UK regulator warns insurers on Solvency II capital reforms


The head of the Prudential Regulation Authority has warned insurers that he would have doubts about rule changes to allow them to release a big chunk of capital that could be returned to shareholders.

The government is reviewing the Solvency II insurance capital rules, and is likely to make changes to them in what would be the first big post-Brexit shake up of UK financial regulation. Proposals are expected later in the spring.

The insurance industry has been pushing for the rules to be diluted, with the Association of British Insurers arguing for cuts to the capital buffers they are required to hold.

But in a speech to the ABI on Tuesday, Sam Woods, PRA chief executive, said that while he was “interested” in the association’s view that £35bn of capital could be freed up and potentially returned to shareholders, he did not support it.

“Some big numbers are being bandied about in lobbying for an overall weakening of prudential standards. I have to say that I think these numbers — being based on multi-decade forecasts — are a little speculative,” he said, adding: “I have some doubts about a reform package that materially decapitalises the insurance sector.”

Woods said the PRA had not seen any “persuasive evidence” that the amount of capital in the insurance sector was either too low or too high.

UK insurers have long complained about Solvency II, a 1,000-page piece of EU legislation that took over a decade to create before it came into force in 2016.

In particular they argue that some parts of the rules — known as the risk margin — require them to hold too much capital when interest rates are low, as they are now, and that other parts make it too hard to invest in long-term assets such as infrastructure.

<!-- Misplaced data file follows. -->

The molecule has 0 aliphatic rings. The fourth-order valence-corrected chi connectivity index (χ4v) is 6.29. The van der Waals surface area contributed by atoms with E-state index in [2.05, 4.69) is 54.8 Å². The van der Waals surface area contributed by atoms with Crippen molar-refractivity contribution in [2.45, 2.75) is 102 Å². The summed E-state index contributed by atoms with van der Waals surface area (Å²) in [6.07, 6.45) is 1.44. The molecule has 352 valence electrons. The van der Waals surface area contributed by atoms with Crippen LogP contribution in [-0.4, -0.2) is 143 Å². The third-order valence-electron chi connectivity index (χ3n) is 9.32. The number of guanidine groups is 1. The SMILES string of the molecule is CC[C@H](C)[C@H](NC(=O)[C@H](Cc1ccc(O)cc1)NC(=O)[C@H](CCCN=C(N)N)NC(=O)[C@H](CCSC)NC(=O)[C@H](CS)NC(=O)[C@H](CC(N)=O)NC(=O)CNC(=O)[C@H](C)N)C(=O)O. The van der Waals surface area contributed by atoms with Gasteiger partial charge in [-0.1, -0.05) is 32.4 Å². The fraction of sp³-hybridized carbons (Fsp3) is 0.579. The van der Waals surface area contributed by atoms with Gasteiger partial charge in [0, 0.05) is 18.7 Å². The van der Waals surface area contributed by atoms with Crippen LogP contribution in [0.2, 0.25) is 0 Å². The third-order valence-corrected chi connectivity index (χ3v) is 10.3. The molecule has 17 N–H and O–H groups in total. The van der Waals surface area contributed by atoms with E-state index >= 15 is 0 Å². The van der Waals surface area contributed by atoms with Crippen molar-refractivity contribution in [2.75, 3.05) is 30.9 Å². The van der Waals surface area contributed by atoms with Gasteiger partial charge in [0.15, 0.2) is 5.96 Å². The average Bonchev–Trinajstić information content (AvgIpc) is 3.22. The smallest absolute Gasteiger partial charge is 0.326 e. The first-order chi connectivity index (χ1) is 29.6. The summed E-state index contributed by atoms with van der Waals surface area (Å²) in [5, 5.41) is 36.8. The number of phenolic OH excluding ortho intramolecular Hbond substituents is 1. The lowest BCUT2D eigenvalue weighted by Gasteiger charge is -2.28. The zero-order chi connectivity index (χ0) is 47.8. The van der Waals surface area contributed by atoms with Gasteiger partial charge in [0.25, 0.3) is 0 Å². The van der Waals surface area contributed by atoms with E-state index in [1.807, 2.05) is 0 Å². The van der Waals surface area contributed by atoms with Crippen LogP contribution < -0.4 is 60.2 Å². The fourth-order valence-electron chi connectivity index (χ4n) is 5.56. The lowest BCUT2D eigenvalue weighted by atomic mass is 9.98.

Woods said he supported some changes to the system. “The regime is in my view somewhat over-specified, and it also does need tailoring in places — particularly on the life [insurance] side,” he said, suggesting that there would be changes to the risk margin as part of the government’s reforms. However, he was more cautious on a shake-up to the so-called matching adjustment, which influences how insurers invest in long-term assets.

He also made a pitch for the PRA to take much closer control of future rulemaking in the insurance sector. The Solvency II rules are laid down in legislation, which makes it difficult for regulators to adjust them. Woods said he wanted that to change.

“It seems clear that, for our market, putting the details in the regulator’s rules rather than in statute (as the EU typically does) is a better approach,” he said, arguing that this approach would make it easier to update rules.

“A changing world requires a tough but flexible regulatory regime that can adapt itself rapidly as needed,” he said. “The alternative is a more sluggish regime, more conservatively calibrated to compensate for its lack of manoeuvrability.”

Charlotte Clark, director of regulation at the ABI, said: “Improvements to the Solvency II regime for the insurance and long-term savings sector could free up billions of pounds for investment in key infrastructure projects and the green economy, while upholding a high level of protection for customers. The ABI proposals try to balance all the objectives of the Treasury review.”



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